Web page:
As an olive branch after he won his lawsuit, the owner of George’s Towing put up new signs in the lots he monitors to make it absolutely clear that people who try to sneak in some free parking in the lot of a business they aren’t patronizing at the time do so at their own risk. Some people may pay dearly to learn that business owners are serious about providing free parking only to their customers. But word will spread, and the problem will resolve itself in short order.
The town has much more important problems to spend its time and money on than appealing this lawsuit. Liking fixing the Community Development Block Grant activities that are out of compliance.
A couple weeks ago, the town received a letter from the U.S. Department of Housing and Urban Development informing that although HUD had worked closely with CDBG grantees over the past nine months “to obtain and document resolution” of issues identified in an audit conducted by the Inspector General, “a significant number of activities remain inadequately documented or incomplete.” If these points aren’t rectified by Sept. 30, HUD will “advise” the town to pay back the grant money.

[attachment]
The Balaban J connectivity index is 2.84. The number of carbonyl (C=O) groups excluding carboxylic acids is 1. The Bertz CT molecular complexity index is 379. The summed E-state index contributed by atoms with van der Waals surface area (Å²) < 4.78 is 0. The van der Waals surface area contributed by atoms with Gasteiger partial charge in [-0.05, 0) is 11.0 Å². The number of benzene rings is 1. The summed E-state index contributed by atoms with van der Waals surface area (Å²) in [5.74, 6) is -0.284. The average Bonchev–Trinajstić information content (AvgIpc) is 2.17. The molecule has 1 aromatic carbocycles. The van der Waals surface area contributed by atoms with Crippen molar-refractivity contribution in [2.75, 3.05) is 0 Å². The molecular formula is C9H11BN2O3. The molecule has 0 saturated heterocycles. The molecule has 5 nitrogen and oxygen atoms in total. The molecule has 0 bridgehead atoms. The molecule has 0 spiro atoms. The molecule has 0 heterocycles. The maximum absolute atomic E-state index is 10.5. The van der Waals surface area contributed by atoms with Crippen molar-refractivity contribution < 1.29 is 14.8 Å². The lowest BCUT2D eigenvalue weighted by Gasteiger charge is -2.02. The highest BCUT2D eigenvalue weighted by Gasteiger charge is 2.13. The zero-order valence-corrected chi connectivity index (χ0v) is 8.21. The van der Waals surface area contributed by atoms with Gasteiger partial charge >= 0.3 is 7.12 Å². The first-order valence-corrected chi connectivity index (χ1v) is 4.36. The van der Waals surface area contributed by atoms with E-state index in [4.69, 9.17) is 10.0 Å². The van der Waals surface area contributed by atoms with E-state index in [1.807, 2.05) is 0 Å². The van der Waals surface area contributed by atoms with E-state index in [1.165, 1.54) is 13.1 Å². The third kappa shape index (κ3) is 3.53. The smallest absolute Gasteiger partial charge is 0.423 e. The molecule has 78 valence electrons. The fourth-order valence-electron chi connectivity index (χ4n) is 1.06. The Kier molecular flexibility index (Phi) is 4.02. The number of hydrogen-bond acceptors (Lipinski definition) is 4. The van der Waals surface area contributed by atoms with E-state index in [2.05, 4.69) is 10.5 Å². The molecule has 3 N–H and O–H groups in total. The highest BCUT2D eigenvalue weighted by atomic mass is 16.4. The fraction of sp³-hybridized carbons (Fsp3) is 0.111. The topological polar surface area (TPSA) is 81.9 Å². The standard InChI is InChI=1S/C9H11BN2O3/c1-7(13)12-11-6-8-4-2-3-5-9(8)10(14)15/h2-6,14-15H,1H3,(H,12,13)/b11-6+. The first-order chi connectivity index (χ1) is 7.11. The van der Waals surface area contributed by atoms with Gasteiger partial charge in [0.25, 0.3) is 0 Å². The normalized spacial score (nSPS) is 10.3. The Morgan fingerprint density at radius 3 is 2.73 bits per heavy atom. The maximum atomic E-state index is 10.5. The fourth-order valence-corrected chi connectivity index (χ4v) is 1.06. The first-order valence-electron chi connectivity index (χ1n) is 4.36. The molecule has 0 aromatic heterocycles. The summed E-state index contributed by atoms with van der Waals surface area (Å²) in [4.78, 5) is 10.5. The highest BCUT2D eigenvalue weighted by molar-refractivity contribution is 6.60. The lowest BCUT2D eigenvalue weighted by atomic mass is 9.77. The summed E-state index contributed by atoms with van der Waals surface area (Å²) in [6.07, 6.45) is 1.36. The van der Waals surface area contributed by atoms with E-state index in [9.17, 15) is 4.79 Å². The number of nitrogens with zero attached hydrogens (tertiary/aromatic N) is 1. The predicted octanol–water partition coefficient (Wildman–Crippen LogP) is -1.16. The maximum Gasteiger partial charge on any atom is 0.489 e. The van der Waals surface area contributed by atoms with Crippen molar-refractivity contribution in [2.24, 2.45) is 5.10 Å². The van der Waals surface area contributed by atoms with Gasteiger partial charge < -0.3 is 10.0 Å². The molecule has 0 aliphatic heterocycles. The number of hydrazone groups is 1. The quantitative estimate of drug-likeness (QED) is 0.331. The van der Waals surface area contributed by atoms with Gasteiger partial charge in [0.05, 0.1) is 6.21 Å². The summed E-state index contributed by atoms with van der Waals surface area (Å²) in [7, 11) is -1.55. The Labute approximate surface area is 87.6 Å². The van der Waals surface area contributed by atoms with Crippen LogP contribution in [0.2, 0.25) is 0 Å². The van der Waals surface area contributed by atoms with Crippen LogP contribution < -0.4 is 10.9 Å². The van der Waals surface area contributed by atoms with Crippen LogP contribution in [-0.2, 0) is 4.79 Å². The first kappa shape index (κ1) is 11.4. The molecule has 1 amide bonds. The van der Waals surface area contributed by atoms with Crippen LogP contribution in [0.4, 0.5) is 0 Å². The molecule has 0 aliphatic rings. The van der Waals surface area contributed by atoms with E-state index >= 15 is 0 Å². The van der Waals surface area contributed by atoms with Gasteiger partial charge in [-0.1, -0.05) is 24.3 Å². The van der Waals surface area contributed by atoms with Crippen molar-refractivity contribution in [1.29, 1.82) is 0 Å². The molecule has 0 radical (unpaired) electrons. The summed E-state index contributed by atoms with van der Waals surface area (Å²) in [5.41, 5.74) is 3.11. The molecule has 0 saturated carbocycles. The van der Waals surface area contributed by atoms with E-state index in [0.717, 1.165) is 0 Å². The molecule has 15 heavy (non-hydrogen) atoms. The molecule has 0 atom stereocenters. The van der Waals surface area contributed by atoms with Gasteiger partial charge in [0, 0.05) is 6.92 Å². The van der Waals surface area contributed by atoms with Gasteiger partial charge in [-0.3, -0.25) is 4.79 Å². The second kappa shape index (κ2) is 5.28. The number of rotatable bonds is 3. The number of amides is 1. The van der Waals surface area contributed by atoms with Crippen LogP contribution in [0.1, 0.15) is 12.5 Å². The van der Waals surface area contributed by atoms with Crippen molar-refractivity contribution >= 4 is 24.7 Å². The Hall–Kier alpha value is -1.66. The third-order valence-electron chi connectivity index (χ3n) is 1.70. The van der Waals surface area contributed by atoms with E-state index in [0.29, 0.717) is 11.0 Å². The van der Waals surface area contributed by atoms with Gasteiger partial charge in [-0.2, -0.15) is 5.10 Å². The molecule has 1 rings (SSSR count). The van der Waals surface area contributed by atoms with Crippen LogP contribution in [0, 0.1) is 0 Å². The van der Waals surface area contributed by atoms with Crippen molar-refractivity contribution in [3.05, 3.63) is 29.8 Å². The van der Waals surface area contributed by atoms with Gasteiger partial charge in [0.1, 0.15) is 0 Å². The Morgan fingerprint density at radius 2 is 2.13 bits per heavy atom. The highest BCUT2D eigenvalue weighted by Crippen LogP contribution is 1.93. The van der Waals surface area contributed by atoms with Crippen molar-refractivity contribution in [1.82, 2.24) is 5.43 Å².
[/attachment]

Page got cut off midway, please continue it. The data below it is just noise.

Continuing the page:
During budget discussions in the spring, Gene Pease asked about the status of compliance issues that had plagued some agencies in the past. He was assured that progress had been made and he needn’t worry about them anymore. No word yet on how much this would cost the town or which agencies are noncompliant.
On a totally unrelated note, does anyone know when the town began using parking meters? The question came up as I was working on a story for the 100th anniversary issue of Carolina Alumni Review, UNC’s alumni magazine. Two people I contacted at the town’s Parking Services division didn’t know. Even the town’s ever-resourceful public information officer, Catherine Lazorko, couldn’t ferret out an answer. I’m hoping some longtime resident may recall even the decade when parking meters first appeared. To jog your memory, parallel parking replaced angle parking on Franklin Street in 1965. Were parking meters in use then? Let me know what you recall.
– Nancy Oates